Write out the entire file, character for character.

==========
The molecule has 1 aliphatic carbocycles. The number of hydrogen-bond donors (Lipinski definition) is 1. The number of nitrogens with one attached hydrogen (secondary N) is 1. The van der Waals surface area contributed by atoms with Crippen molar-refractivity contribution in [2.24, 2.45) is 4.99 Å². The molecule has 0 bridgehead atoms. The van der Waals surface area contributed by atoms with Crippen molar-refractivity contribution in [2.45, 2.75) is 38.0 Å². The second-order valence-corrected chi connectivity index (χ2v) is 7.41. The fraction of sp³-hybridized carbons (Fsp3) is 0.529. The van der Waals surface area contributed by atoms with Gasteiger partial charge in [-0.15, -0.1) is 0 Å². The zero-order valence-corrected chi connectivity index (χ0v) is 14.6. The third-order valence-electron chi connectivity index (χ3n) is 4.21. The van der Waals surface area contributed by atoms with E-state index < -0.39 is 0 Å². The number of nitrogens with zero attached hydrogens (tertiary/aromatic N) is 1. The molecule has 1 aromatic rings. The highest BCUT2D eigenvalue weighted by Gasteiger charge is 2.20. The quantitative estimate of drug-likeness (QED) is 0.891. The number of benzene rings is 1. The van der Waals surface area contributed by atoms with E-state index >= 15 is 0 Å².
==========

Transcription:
The molecule has 1 aliphatic carbocycles. The number of hydrogen-bond donors (Lipinski definition) is 1. The number of nitrogens with one attached hydrogen (secondary N) is 1. The van der Waals surface area contributed by atoms with Crippen molar-refractivity contribution in [2.24, 2.45) is 4.99 Å². The molecule has 0 bridgehead atoms. The van der Waals surface area contributed by atoms with Crippen molar-refractivity contribution in [2.45, 2.75) is 38.0 Å². The second-order valence-corrected chi connectivity index (χ2v) is 7.41. The fraction of sp³-hybridized carbons (Fsp3) is 0.529. The van der Waals surface area contributed by atoms with Gasteiger partial charge in [-0.15, -0.1) is 0 Å². The zero-order valence-corrected chi connectivity index (χ0v) is 14.6. The third-order valence-electron chi connectivity index (χ3n) is 4.21. The van der Waals surface area contributed by atoms with E-state index < -0.39 is 0 Å². The number of nitrogens with zero attached hydrogens (tertiary/aromatic N) is 1. The molecule has 1 aromatic rings. The highest BCUT2D eigenvalue weighted by Gasteiger charge is 2.20. The quantitative estimate of drug-likeness (QED) is 0.891. The number of benzene rings is 1. The van der Waals surface area contributed by atoms with E-state index >= 15 is 0 Å².